Cover image for The iron sickle
The iron sickle
Limón, Martin, 1948-
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Publication Information:
New York, NY : Soho Crime, [2014]

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308 pages ; 22 cm.
The head of the 8th United States Army Claims Office in Seoul, South Korea, is brutally murdered by a Korean man in a trench coat with a small iron sickle hidden in his sleeve. The attack is a complete surprise, carefully planned and clinically executed. How did this unidentified Korean civilian get onto the tightly controlled US Army base? And why attack the claims officer--is there an unsettled grudge, a claim of damages that was rejected by the US Army? Against orders, CID agents George Sueño and Ernie Bascom start to investigate.
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FICTION Adult Fiction Central Closed Stacks

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Early one rainy morning, the head of the 8th United States Army Claims Office in Seoul, South Korea, is brutally murdered by a Korean man in a trench coat carrying a small iron sickle hidden in his sleeve. The attack was a complete surprise, carefully planned and clinically executed. Against orders, CID agents Sergeant George Sueno and Ernie Bascom start investigating. Somehow, each person they speak to has not yet been interviewed. The 8th Army isn't great at solving cases, but they aren't that bad either. As the search continues, they realise not everyone wants the case solved.

Author Notes

Martin Limón  retired from military service after twenty years in the US Army, including ten years in Korea. He is the author of numerous books in the Sueño and Bascom series, including the  New York Times  Notable  Jade Lady Burning ,  Slicky Boys ,  The Iron Sickle ,  Nightmare Range , and  The Ville Rat . He lives near Seattle.

Reviews 2

Booklist Review

The peacetime army offers a rich setting for crime fiction life in a legendarily inflexible bureaucracy and Limon has exploited it superbly in his long-running series starring Sergeants George Sueno and Ernie Bascom, which takes place in Korea in the 1970s. This time the two CID officers face an unusually complex case. The head of the 8th Army Claims Office in Seoul, a unit that handles charges of wrongdoing by the army against Korean citizens, has been brutally murdered by an assailant wielding a lethal iron sickle. As Sueno and Bascom attempt to investigate, it quickly becomes clear that rival factions of the local police, as well as army higher-ups, want this one to be solved on their terms. That doesn't wash with the determinedly individualistic sergeants, who, like Martin Cruz Smith's Russian investigator Arkady Renko, also battling an inflexible bureaucracy, care more about the case at hand than the politics surrounding it. Limon builds suspense expertly while gradually shedding light on the atrocity behind the murder. This is a fine, character-driven tale, drenched in fascinating Korean War history and reflecting the author's firsthand knowledge of army life.--Ott, Bill Copyright 2014 Booklist

Publisher's Weekly Review

Limon brilliantly combines a procedural with a harrowing portrayal of the wounds of war in his ninth novel featuring U.S. Army Criminal Investigation Division agents George Sueno and Ernie Bascom (after 2012's The Joy Brigade). Sueno and Bascom, who are serving in South Korea in the 1970s, have developed a reputation for pursuing the truth without regard for the consequences. They must once again balance integrity with professional (and personal) survival in the case of a Korean man, who entered the Seoul compound that houses the office responsible for claims for reparations, compensation, and damages against units attached to United States Forces Korea and slit the throat of its civilian head, C. Winston Barretsford, with a sickle. Sueno's fluency in Korean gives him an advantage in tracking the killer, even as his superiors try to divert the pair with other duties. The murderer, who left a bizarre totem, including wire and a dead rat, strikes again, upping the pressure on the partners to solve the case. The secret at the heart of the crimes is truly chilling, and Limon's nuanced characters enhance a fast-paced, carefully crafted plot. Agent: Jill Marsal, Marsal Lyons Literary. (Aug.) (c) Copyright PWxyz, LLC. All rights reserved.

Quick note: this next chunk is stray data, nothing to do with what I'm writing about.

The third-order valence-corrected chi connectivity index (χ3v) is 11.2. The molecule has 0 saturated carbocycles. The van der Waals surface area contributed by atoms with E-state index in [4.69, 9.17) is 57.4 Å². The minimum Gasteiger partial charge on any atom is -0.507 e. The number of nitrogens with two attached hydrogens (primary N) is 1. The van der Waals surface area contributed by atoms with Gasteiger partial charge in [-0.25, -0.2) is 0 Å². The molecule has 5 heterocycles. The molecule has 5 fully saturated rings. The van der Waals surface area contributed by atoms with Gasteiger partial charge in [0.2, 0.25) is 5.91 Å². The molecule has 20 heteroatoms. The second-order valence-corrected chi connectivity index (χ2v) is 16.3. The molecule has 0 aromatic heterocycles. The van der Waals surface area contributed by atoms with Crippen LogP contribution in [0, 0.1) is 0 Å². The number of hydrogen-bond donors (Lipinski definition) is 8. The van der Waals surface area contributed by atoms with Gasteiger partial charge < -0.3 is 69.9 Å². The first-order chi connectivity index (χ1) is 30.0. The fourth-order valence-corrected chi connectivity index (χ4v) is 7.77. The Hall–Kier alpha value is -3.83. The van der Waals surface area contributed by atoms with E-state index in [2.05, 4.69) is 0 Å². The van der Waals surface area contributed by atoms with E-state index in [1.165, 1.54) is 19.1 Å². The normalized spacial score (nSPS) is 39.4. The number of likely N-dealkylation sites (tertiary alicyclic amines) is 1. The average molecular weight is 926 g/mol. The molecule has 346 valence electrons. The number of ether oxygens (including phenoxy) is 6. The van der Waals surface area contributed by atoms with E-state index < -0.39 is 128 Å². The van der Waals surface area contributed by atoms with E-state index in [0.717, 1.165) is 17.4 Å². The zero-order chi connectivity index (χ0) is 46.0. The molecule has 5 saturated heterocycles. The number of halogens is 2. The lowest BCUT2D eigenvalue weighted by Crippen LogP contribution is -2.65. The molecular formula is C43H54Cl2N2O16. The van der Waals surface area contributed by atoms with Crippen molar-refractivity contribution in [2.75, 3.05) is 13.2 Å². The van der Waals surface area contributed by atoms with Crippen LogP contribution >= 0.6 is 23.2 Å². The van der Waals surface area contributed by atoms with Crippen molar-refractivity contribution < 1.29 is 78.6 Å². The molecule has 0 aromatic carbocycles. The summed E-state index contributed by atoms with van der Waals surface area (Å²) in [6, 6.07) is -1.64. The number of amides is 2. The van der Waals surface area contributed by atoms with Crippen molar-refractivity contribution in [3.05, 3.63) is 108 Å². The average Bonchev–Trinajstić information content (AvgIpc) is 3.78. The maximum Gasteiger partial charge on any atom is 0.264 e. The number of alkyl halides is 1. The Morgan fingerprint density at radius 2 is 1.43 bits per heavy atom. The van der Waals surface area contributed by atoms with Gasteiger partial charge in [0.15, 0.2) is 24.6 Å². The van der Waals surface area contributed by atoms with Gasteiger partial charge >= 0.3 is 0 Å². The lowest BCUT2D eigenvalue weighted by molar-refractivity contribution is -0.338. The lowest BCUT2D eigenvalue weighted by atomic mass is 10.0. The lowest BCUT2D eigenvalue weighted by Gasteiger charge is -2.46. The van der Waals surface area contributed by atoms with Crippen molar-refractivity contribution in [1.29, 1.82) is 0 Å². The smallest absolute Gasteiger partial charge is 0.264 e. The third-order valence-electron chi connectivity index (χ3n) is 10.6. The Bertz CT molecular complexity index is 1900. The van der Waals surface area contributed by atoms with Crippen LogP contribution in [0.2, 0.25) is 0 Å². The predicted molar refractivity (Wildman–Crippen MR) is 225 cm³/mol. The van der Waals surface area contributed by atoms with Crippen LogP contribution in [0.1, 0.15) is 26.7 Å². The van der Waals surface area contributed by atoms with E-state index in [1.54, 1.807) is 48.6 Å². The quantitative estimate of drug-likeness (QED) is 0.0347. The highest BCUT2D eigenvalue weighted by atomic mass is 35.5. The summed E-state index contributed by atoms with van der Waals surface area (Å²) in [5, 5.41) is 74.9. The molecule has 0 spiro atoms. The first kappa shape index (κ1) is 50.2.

-1- The man with the iron sickle entered Yongsan Compound on a Monday morning in the middle of October at approximately zero seven forty-five. This is the hour when the bulk of the Korean workforce rushes through the pedestrian entrance at Gate Number Five toward the hundreds of jobs they fill in the headquarters of the 8th United States Army in Seoul, Republic of Korea. He must've shown an ID card. Most of the Korean workers wear them dangling from lanyards or clipped to their lapels. A contract-hire gate guard checked the identification of every person shuffling single file through the narrow passageway, a chore he'd performed every weekday for years. Interviewed later, he admitted he didn't have time to compare every card to every face. The crush of people was too great. So the ID card might've been a forgery or it might've been stolen, and there's at least the chance it might've been borrowed from someone else. The weather that morning had been blustery, with cold rain splashing beneath the tires of the military vehicles and the big PX Ford Granada taxis rolling through the heavily guarded gate. An American MP wearing a rain-soaked poncho slowed each vehicle and peered inside, looking for unauthorized passengers. Occasionally, he ordered a driver to stop and pop open a trunk. If no contraband was found and all the passengers showed military or dependent identification, he waved them through. At first it was thought the man with the sickle might've taken a cab onto the compound, but every PX taxi driver on duty that morning was questioned and not one admitted to taking on a non-US military fare. Dispatch records confirmed the main pickup points had been Niblo Barracks, the UN Compound, and Yongsan Compound South Post--US military installations, all--thereby corroborating their assertions. Korean taxis--often called " kimchi cabs"--are never allowed on US military compounds. What we did know was the man with the sickle was tall for a Korean, a couple of inches short of six feet, and that he wore a raindamp overcoat. After entering Gate Five, he made his way through the headquarters complex approximately a quarter mile to the 8th United States Army Claims Office. Many of the 8th Army headquarters buildings are long, stately, two-story brick edifices originally constructed during occupation by the Japanese Imperial Army. Since then, the 8th United States Army built cement block single-story offices in a row that runs behind the ornate headquarters building itself. These utilitarian constructs reach some two hundred yards to the 8th Army Judge Advocate General's Office. It was from amongst this row of buildings that the man with the sickle struck. The sickle itself was a small farm implement the Koreans call a naht , a twelve-inch, crescent-shaped blade attached to a wooden handle about a foot and a half long. It is meant to be used with one hand, most often to cut rice shoots or to trim grass. But when this otherwise innocuous instrument is sharpened to a razor's edge, it can be used quite effectively for murder. At approximately zero eight oh five, when the man with the sickle entered the front door of the 8th United States Army Claims Office, he was greeted respectfully by Mrs. Han Ok-mi, the receptionist. The man stood with his hands at his side, his overcoat buttoned, and nodded to Mrs. Han. She testified later that his speech was guttural, as if he was either extremely nervous or suffering from some sort of speech defect. She also noticed the right side of his lower lip was puffy and dark purple. Being a polite woman, she didn't stare at the deformity. The man with the sickle requested to see Mr. Barretsford, the civilian boss and the head of the 8th United States Army Claims Office. Mrs. Han asked if he had an appointment and then asked for his name, but both questions were dodged. Mrs. Han informed the man Mr. Barretsford hadn't yet arrived for work, but just as she was about to ask him to take a seat, Mr. C. Winston Barretsford barreled into the office, shucking off his raincoat and tossing his wet umbrella into a holder by the door. All the Korean employees stood. Barretsford smiled and waved a hello, then rushed into his office and shut his door. The man with the sickle asked again if he could speak to Mr. Barretsford, and Mrs. Han motioned for him to have a seat against the wall and told him she would let Mr. Barretsford know of his request. The function of the Claims Office is to evaluate the validity of claims for reparations, compensation, and damages made by outside parties against the various units attached to USFK, United States Forces Korea. There are over fifty military compounds--infantry, air force, and even a naval facility down south at the port of Chinhae--and these units are constantly on the go, training and conducting military operations in defense of "Freedom's Frontier." During these operations things get broken. Rice fields are churned up by tank tracks; pear trees are knocked over by towed artillery pieces; pedestrians are injured when convoys careen down muddy country roads. Under the ROK/US Status of Forces Agreement, the injured parties are allowed to make formal claims for reimbursement. A system for adjudicating these claims was set up outside the Korean courts and, over the years, a cadre of attorneys who specialize in such claims has developed. These men follow the troops, search out victims, and solicit claims on behalf of the injured--or not so injured--parties. For a hefty fee, they apply for reimbursement from 8th Army. That Monday morning at the Claims Office, all the workers assumed that, even though they'd never seen him before, the man asking to see Mr. Barretsford was one of those attorneys. Through the intercom Mr. Barretsford notified Mrs. Han that he would be in phone conference for at least a half hour, and if the man who wanted to see him wouldn't identify the claim he was there about, he would just have to wait. Records at the Yongsan Compound telephone exchange later revealed Mr. Barretsford had been on the phone to his wife, Evelyn Barretsford, who lived in their quarters on South Post. His wife would testify they'd been arguing about whether or not they could afford another midtour leave back to the States during Christmas break since they'd just shelled out a bundle for a trip home during their daughter Cindy's summer vacation. Finally, after slamming down the phone, Mr. Barretsford called Mrs. Han and asked her to bring three files he was working on into the office. Ever efficient, Mrs. Han already had the files ready and immediately rose from her desk and walked into Barretsford's office. According to the other workers at the Claims Office, the man with the iron sickle followed, uninvited. What happened inside the office is somewhat unclear. Mrs. Han suffered only minor cuts and bruises inflicted when she tried to intervene, but her testimony is hampered by the hysteria that is brought on every time the attack itself is mentioned. At the advice of her doctors, 8th Army law enforcement has not been allowed to interrogate her and can only go by what she managed to babble after the incident. The physical evidence was clear. The main cause of death of Mr. C. Winston Barretsford was a six-inch slash across the neck. The cut was so surgical that Barretsford was almost certainly not expecting it. Anyone, if by nothing more than reflex, would've raised their hands and stepped back to ward off the blow. The man with the sickle must've whipped the sickle out of his coat and slashed Mr. Barretsford's throat in one lightning-quick motion. It happened so fast and so unexpectedly that Mrs. Han didn't even scream right away. The workers outside testified they first heard what sounded like the desk being shoved and then Mr. Barretsford's chair falling backwards. During those few seconds, the man with the sickle lunged around Barretsford's desk and slashed him again and again with the wickedly sharp naht . By then Mrs. Han was screaming bloody murder and everything was being spattered with gore, up to and including the uppermost Venetian blinds. In all, the 8th Army coroner counted two dozen stab wounds, all delivered in rapid succession and all but the first superfluous because that one had neatly sliced Barretsford's carotid artery, damaging it beyond any hope of repair. By the time the workers outside recovered from their initial shock, the man with the sickle was already walking quickly but not hurriedly out of the office. According to at least one eyewitness, his overcoat was once again buttoned, and he seemed to be holding something beneath it. After he left, everyone rushed into Barretsford's office. Mrs. Han was still wide-eyed and screaming, and Mr. C. Winston Barretsford lay in a growing pool of his own blood. Life still pumped red from the gaping wound in his neck. Finally, an onlooker of some presence of mind called the Military Police. Excerpted from The Iron Sickle by Martin Limón All rights reserved by the original copyright owners. Excerpts are provided for display purposes only and may not be reproduced, reprinted or distributed without the written permission of the publisher.